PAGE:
Foreign Minister Wang Yi[5] explained the model, “Throughout its five-thousand year history the Chinese nation has developed the humanistic-oriented concept of loving all creatures as if they were of our species and all people as if they were our brothers, the political philosophy of valuing virtue and balance, the peaceful approach of love, non-aggression and good-neighborliness, the idea of peace as of paramount importance and harmony without uniformity, as well as the personal conduct of treating others in a way that you would like to be treated, and helping others succeed in the same spirit as you would want to succeed yourself. These traditional values, with their unique oriental flavor, provide an endless source of invaluable cultural asset for China’s diplomacy.”

Thousands of miles of roads, rail lines, pipelines and fiberoptic cables have slashed communications costs across Eurasia and put the region at the forefront of 5G deployment: oil and gas pipelines from Pakistan’s new port of Gwadar, on the Persian Gulf, to Kunming, China bypass the Malacca Straits; the Pan-Asia Railway Network is linking Laos, Thailand, Malaysia, Singapore, Vietnam and Cambodia and North Korea–proposed as the development hub for Northeast Asia. Meanwhile, work continues on six rail lines and inland rail terminals, thirty cross-border transmission and communications projects and four deep ocean ports that will create Africa’s first transcontinental railway. BRI trade has grown seventeen percent annually since 2013 and preparations for the official BRI launch in 2021 include scholarships for thousands of students from BRI countries.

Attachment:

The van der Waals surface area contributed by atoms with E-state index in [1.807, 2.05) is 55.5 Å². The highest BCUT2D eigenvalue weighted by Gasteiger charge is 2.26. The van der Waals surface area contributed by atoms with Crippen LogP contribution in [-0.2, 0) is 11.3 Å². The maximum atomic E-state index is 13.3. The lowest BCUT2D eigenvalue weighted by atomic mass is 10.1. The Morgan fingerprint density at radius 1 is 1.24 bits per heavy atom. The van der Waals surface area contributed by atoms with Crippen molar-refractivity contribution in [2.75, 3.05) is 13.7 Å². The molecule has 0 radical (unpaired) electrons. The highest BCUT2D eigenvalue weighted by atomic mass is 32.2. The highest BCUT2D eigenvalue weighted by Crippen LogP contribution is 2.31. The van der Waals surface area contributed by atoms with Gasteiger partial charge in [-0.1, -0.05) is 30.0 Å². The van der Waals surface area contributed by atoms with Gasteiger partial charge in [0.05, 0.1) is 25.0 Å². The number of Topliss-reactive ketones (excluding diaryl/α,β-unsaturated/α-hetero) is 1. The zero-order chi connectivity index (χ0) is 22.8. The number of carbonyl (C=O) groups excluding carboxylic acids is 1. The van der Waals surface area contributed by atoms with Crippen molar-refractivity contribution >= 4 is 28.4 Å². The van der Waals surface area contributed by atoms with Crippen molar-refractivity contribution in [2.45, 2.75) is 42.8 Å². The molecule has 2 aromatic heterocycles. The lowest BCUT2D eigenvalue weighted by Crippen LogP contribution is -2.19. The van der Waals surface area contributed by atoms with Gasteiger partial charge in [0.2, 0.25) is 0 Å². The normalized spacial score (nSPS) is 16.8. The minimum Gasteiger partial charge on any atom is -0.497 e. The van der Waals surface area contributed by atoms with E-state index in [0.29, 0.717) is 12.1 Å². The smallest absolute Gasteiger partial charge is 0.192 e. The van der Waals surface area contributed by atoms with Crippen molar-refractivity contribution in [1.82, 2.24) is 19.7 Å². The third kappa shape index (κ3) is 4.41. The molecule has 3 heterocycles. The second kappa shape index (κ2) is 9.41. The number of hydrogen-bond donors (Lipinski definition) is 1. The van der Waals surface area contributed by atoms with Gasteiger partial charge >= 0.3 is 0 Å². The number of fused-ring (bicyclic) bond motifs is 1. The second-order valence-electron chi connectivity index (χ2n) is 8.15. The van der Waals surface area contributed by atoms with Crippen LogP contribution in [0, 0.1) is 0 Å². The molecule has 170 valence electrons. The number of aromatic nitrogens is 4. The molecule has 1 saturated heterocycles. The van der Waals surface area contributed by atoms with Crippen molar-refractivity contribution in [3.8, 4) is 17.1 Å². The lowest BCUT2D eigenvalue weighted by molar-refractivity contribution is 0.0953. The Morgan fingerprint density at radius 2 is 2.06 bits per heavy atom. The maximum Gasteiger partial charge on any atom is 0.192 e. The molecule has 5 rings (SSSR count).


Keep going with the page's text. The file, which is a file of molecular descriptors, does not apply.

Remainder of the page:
In 2018, Xi signed another one-hundred billion dollar trade and economic agreement, this time with the Eastern Europe Economic Union, EEEU–Belarus, Kazakhstan, Russia, Armenia and Kyrgyzstan. Russia has begun work on the Western end of a high speed rail line designed to run from Moscow to Beijing and, in 2019, added a new dimension: the Polar Sea Route, ‘connecting northeastern, eastern and southeastern Asia with Europe.’ Russia’s President Putin proposes to create a single, integrated market from the Pacific to the Atlantic with the EEEU, the BRI, the SCO and ASEAN (Brunei, Cambodia, Indonesia, Laos, Malaysia, Myanmar, Philippines, Singapore, Thailand, Vietnam).